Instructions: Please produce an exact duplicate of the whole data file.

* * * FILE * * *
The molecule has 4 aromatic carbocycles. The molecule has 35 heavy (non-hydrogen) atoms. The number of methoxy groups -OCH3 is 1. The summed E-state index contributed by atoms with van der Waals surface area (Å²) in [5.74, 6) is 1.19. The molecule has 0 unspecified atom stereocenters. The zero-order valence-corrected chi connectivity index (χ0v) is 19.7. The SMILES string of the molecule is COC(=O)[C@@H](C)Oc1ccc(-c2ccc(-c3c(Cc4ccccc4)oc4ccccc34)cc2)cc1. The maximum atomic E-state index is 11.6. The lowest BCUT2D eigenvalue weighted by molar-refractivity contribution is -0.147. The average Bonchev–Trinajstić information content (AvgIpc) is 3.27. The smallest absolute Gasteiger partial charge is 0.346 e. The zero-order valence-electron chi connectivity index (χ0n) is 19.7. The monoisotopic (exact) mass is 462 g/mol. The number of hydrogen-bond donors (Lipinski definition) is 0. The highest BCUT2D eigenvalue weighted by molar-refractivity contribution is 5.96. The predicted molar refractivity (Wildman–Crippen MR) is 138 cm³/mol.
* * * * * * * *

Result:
The molecule has 4 aromatic carbocycles. The molecule has 35 heavy (non-hydrogen) atoms. The number of methoxy groups -OCH3 is 1. The summed E-state index contributed by atoms with van der Waals surface area (Å²) in [5.74, 6) is 1.19. The molecule has 0 unspecified atom stereocenters. The zero-order valence-corrected chi connectivity index (χ0v) is 19.7. The SMILES string of the molecule is COC(=O)[C@@H](C)Oc1ccc(-c2ccc(-c3c(Cc4ccccc4)oc4ccccc34)cc2)cc1. The maximum atomic E-state index is 11.6. The lowest BCUT2D eigenvalue weighted by molar-refractivity contribution is -0.147. The average Bonchev–Trinajstić information content (AvgIpc) is 3.27. The smallest absolute Gasteiger partial charge is 0.346 e. The zero-order valence-electron chi connectivity index (χ0n) is 19.7. The monoisotopic (exact) mass is 462 g/mol. The number of hydrogen-bond donors (Lipinski definition) is 0. The highest BCUT2D eigenvalue weighted by molar-refractivity contribution is 5.96. The predicted molar refractivity (Wildman–Crippen MR) is 138 cm³/mol.